A takeout double is a conventional double used in a competitive auction (most often, immediately after an opponent's opening bid) to show a desire to compete, in contrast to a penalty double, which indicates a desire to defend against the opponent's contract. Usually, the call indicates support for the unbid suits and a hand of opening strength or more. The takeout double asks the doubler's partner to bid a suit, and implies shortness in the suit(s) doubled.
Normally, a double is considered takeout whenever one of the following conditions are met:
only in the first round of bidding, and any subsequent ones are regarded as penalty (but see balancing double below).
In the strict sense, takeout double is a convention, as it does not show desire to penalize the opponents (which is the usual meaning of a double) —quite the opposite. However, it is possibly the oldest bridge convention and treated as an integral part of the game, thus considered natural.
The most common treatment is that the fewer high card points the hand possesses, the distribution must be more strict (i.e. opponent's suit(s) shorter and unbid suits longer). Most players play that cards of 16(17) high card points should double regardless of distribution (unless the hand is suitable for 1NT overcall). Also, more high-card strength is required when opponents have bid on higher levels (e.g. preempted). Most players play that a double up to the level of 4 is takeout, while doubles on higher levels are for penalties or "cooperative" (i.e. the partner is supposed to pass unless his distribution and/or strength indicates that playing a contract of their own on a higher level is a better prospect).
|1)||This card is a minimal takeout double when the opponent opens 1. With other opening bids, it should be passed though. Also, if the opening bid was 3, the hand would be not strong enough to double.|
|2)||If opponents have bid 1 – 1, the takeout double shows unbid suits (spades and clubs)|
|3)||With 16 balanced points, this card is suitable for 1NT overcall over any opening bid rather than for a double.|
|4)||With 17 points and excellent spade suit, this card should double RHO's opening bid rather than overcall spades. Whatever partner bids, a subsequent bid of spades will indicate a stronger hand than a simple overcall.|
|5)||Over an opening bid of 1 this hand can double or overcall 2 depending on style and agreements. However, over an opening bid of 1, it should pass, expecting to double later opponents' heart or notrump contract for penalties.|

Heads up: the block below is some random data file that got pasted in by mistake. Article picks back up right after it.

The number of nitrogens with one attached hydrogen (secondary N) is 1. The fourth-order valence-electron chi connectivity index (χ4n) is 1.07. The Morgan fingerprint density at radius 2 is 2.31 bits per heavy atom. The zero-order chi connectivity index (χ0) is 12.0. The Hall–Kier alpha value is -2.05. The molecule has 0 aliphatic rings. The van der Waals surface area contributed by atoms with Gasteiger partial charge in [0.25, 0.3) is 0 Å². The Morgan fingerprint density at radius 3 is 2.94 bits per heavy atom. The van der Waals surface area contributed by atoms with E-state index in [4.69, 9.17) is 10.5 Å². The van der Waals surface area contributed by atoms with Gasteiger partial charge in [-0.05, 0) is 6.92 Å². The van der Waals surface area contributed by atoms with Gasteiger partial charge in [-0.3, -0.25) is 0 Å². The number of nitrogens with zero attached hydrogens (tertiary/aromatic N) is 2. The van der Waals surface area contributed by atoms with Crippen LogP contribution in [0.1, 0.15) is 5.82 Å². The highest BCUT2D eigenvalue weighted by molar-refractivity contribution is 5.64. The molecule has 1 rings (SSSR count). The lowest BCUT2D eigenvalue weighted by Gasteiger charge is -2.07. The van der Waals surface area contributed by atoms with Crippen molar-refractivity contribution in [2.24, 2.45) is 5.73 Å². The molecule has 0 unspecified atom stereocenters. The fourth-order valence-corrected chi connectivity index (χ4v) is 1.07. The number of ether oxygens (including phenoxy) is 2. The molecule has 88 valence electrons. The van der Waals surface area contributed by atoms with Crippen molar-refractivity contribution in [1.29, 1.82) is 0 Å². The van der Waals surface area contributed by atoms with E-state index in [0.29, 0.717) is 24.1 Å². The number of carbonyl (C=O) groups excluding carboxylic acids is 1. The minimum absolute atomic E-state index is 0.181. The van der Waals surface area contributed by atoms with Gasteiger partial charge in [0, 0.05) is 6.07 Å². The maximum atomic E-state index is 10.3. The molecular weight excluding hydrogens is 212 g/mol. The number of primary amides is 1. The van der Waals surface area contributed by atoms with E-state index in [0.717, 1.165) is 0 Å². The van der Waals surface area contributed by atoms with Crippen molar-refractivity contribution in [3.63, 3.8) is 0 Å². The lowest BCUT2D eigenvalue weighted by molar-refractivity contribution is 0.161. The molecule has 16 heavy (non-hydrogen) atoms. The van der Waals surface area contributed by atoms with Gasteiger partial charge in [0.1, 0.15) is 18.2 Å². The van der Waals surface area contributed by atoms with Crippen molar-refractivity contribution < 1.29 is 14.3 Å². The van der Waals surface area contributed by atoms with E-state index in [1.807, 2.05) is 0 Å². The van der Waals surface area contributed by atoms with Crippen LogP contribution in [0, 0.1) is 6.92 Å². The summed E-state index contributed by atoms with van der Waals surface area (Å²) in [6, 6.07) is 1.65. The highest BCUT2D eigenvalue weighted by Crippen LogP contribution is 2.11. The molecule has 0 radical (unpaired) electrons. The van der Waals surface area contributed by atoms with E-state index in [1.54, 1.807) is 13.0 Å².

If the RHO bids, the doubler's partner is not forced to make a bid anymore; if one is made, it is a free bid, indicating a certain strength and/or length in the suit bid.
The strength requirements above are lowered when the partner is known to be stronger (e.g. an opponents' preempt is doubled), and raised when partner can be weak (as in protective position).
|1) 1 – (1) – pass – pass; Dbl||This type of is referred to as "reopening double", and shows shortness in spades and support for other suits|
|2) 1 – 1 ; Dbl||Shows 4+ cards in all unbid major(s), or 4+ cards in each minor if both bid suits are majors. See negative double.|
|3) 1 – Dbl – pass – 1; Dbl||Again, the opener has shortness in spades and other three suits.|
|4) 1 – 1() – pass – (2); Dbl||This shows shortness in hearts, but the opener must have extra strength, as the responder is forced to bid on level 2 or 3.|
|5) (1) – 1 – (2) – pass; (pass) – Dbl||The overcaller shows shortness in diamonds, and at least 3 cards in hearts and clubs, with some extra values for the overcall.|
|6) (1) – Dbl – (2) – pass; (pass) – Dbl||The original doubler shows extra values and/or extreme shortness in hearts.|
A protective double can be made with as little as 8 high card points if both the RHO and the partner have passed the opening bid. Such a situation indicates that partner has strength, but was unable to act, perhaps because he had a hand like 1) or 5) in the table above:
A balancing double occurs in later rounds of bidding, in situations where opponents have found a fit, but stopped on a low level, placing some points with the partner. It is normally done with a relatively weak hand and the distribution need not be perfect.
In the past, reopening doubles used to show extra values as well. However, with the inclusion of negative double, responder cannot double for penalties anymore and must pass with length and strength in the overcalled suit. In order to protect against such situations, opener is obliged to double even with thin values, whenever his distribution is suitable. Some pairs even go so far that they require some form of reopening in all cases.